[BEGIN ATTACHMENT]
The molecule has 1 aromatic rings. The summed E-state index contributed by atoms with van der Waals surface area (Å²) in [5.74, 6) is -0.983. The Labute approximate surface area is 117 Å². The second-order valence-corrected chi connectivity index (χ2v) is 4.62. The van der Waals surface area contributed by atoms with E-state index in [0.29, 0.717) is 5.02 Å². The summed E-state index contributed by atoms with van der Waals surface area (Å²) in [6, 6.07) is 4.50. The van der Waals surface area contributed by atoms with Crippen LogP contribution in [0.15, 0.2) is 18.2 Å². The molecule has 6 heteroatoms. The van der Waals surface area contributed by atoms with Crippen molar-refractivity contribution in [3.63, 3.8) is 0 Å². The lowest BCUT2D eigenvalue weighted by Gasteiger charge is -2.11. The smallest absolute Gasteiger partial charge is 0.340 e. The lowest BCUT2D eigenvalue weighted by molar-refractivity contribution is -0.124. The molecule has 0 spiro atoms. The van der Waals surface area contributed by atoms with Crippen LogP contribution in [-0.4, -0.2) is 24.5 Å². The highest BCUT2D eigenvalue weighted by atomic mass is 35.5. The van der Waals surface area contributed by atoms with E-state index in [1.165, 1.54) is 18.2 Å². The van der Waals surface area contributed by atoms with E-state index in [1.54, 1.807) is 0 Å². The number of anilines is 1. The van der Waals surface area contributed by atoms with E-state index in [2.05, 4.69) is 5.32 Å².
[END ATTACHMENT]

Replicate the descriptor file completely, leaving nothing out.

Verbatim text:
The molecule has 1 aromatic rings. The summed E-state index contributed by atoms with van der Waals surface area (Å²) in [5.74, 6) is -0.983. The Labute approximate surface area is 117 Å². The second-order valence-corrected chi connectivity index (χ2v) is 4.62. The van der Waals surface area contributed by atoms with E-state index in [0.29, 0.717) is 5.02 Å². The summed E-state index contributed by atoms with van der Waals surface area (Å²) in [6, 6.07) is 4.50. The van der Waals surface area contributed by atoms with Crippen LogP contribution in [0.15, 0.2) is 18.2 Å². The molecule has 6 heteroatoms. The van der Waals surface area contributed by atoms with Crippen molar-refractivity contribution in [3.63, 3.8) is 0 Å². The lowest BCUT2D eigenvalue weighted by Gasteiger charge is -2.11. The smallest absolute Gasteiger partial charge is 0.340 e. The lowest BCUT2D eigenvalue weighted by molar-refractivity contribution is -0.124. The molecule has 0 spiro atoms. The van der Waals surface area contributed by atoms with Crippen LogP contribution in [-0.4, -0.2) is 24.5 Å². The highest BCUT2D eigenvalue weighted by atomic mass is 35.5. The van der Waals surface area contributed by atoms with E-state index in [1.165, 1.54) is 18.2 Å². The van der Waals surface area contributed by atoms with E-state index in [1.54, 1.807) is 0 Å². The number of anilines is 1. The van der Waals surface area contributed by atoms with E-state index in [2.05, 4.69) is 5.32 Å².